Photo: Matthew BurpeeThe most exciting aspect of the new USDA report on the local food and farm economy [PDF] isn’t the sizable $4.8 billion in annual sales of local food it says occurred in 2008. It’s the fact that, as the AP noted, the local food economy is poised to grow as fast as even the most optimistic estimates. The way things are trending, local food sales in 2011 could pass $7 billion — a number that local food boosters (as well as the USDA itself [PDF]) threw around a few years back. That figure would represent an impressive 15 percent annual increase since 2008, and it’s especially impressive given that we’re still in the teeth of the Great Recession.
But that’s not the only interesting tidbit from the report; it also shows that the local food movement has flipped the current agricultural economy on its head. Small farms are king — at least in terms of the number participating — while large farms are minimally involved.
Of course, despite what Big Ag wants you to think, the vast majority of large farms don’t actually grow food. They grow sweeteners, additives, animal feed, fuel, and fiber –or what I like to call Everything But Food. On the other hand, the local food economy is predominantly about selling fruit and vegetables — corn, soy, and cotton growers need not apply.
The USDA also found that the local food economy is concentrated on the West Coast, as well as in the Northeast. Surely population density plays a role, but the study noted that local sales are higher in these two particular areas than in other equally dense regions of the country. The study’s authors speculate that there might be a “neighborhood effect” (though I might call it a “network effect”) of some kind where the presence of a certain critical mass of local farmers makes it more possible for new ones to get into the game.
Farmers with a local market also spend more time farming than their counterparts who don’t sell locally. As the USDA put it, “These measures suggest that the occupational and time commitments to farming are valued more by local food sales farm households than the foregone labor income they could have earned off farm.” And whether those “time commitments to farming” are more valued or simply more necessary when growing food at a smaller scale, it’s still a difference worth noting.
The USDA also analyzed the economic impact of focusing on local sales and found that, though “the same share of farms with and without local food sales earned … profits,” farms that sold locally generally started profiting sooner. For farmers, that’s great news. The report also suggests that local food represents the future of farming in this country. Almost half the farmers selling locally on the West Coast and a third of those doing so in the Northeast are beginners.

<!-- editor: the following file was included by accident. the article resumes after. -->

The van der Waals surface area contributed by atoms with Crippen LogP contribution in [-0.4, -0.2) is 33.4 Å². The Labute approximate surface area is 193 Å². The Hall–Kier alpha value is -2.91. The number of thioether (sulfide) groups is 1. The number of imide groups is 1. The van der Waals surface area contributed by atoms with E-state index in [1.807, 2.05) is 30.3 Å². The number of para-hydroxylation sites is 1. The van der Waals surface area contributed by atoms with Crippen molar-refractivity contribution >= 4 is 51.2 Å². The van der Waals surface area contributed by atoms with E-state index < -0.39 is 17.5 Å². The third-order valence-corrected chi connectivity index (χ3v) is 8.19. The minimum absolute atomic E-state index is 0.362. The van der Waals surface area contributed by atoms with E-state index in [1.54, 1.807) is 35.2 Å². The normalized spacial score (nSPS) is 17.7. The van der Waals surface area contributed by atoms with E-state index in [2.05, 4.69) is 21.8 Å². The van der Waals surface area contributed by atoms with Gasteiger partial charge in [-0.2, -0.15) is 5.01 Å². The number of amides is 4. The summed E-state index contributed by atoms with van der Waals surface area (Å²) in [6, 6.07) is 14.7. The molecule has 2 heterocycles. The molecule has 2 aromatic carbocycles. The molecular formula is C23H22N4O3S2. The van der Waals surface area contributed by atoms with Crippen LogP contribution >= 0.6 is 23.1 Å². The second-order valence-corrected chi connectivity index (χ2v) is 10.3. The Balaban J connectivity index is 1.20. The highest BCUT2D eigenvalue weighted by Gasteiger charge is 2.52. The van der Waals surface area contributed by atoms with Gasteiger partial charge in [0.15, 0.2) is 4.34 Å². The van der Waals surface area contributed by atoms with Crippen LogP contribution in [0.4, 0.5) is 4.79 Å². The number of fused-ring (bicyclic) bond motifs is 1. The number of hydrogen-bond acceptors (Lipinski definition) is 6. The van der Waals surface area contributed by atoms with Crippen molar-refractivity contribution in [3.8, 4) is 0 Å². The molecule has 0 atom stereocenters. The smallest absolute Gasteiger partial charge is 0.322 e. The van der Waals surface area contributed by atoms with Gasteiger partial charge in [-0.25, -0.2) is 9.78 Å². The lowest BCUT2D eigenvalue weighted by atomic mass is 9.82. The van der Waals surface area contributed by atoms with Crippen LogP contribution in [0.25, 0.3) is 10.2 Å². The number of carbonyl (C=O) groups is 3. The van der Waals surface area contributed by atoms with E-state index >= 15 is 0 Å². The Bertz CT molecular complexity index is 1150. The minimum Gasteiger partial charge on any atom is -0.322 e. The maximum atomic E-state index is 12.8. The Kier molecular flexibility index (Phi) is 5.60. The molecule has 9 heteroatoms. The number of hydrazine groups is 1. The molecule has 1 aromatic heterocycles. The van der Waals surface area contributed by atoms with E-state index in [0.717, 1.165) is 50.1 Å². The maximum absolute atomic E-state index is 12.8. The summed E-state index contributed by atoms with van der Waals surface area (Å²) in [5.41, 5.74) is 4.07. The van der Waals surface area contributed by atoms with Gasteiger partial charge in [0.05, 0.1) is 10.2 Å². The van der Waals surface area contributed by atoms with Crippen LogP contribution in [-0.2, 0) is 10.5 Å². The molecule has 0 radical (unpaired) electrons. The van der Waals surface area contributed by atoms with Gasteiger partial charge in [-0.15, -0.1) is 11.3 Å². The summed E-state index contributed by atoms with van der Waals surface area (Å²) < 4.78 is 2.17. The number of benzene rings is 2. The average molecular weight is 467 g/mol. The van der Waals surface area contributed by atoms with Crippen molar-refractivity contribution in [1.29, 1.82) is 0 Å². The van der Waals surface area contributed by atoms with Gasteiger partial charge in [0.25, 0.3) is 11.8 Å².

This is important given that the average age of farmers nationally is now 57. After all, the older farmers who mostly grow industrial-style commodity (i.e. Everything But Food) agriculture will see their farms fully “chickenized” as they retire and get replaced by massive, corporate-controlled operations.
This good news is offset by the daunting facts just released by the National Young Farmers Coalition. The Coalition found that a menacing three-headed beast of capital, land, and health insurance keeps young farmers from pursuing their dreams. And a recent New York Times article illustrates the challenges and obstacles faced by young farmers, including the fact that only 22 percent of them turn a profit their first year.
Now there’s lots that can be done, from encouraging institutional buying of local food to offering helpful toolkits on rewriting local zoning laws for urban agriculture. But the federal government needs to do its part as well.
That’s where the bill introduced in the House and Senate by Rep. Chellie Pingree (D-Maine) and Sen. Sherrod Brown (D-Ohio) comes into the picture. It’s called the Local Farms, Food, and Jobs Act of 2011 and it would rewrite various aspects of the Farm Bill to support local food sales. It’s full of practical (if not exactly sexy) approaches to improving local food infrastructure, like improving slaughterhouses and institutional sales, but it would also ease access to credit and crop insurance for small and organic farmers. The best part is that, compared to conventional farm subsidies, these kinds of programs are dirt cheap; they cost millions, not billions.
As we’ve discussed, commodity subsidies paid to the largest, richest farmers are already on the chopping block in this round of Farm Bill negotiations (despite the desperate efforts of corporate lobbyists). Can you imagine if even a portion of those funds went to these vital, less expensive efforts?
Of course, our government is of, by, and for the 1 percent right now, so I’d be surprised if changes like these happen right away. But the convergence of this necessary data from the USDA and the policies from forward-thinking legislators might at least create the map needed to rebuild an agriculture system that would grow food (not Everything But), create jobs, and generate income for the middle class. Who can argue with that?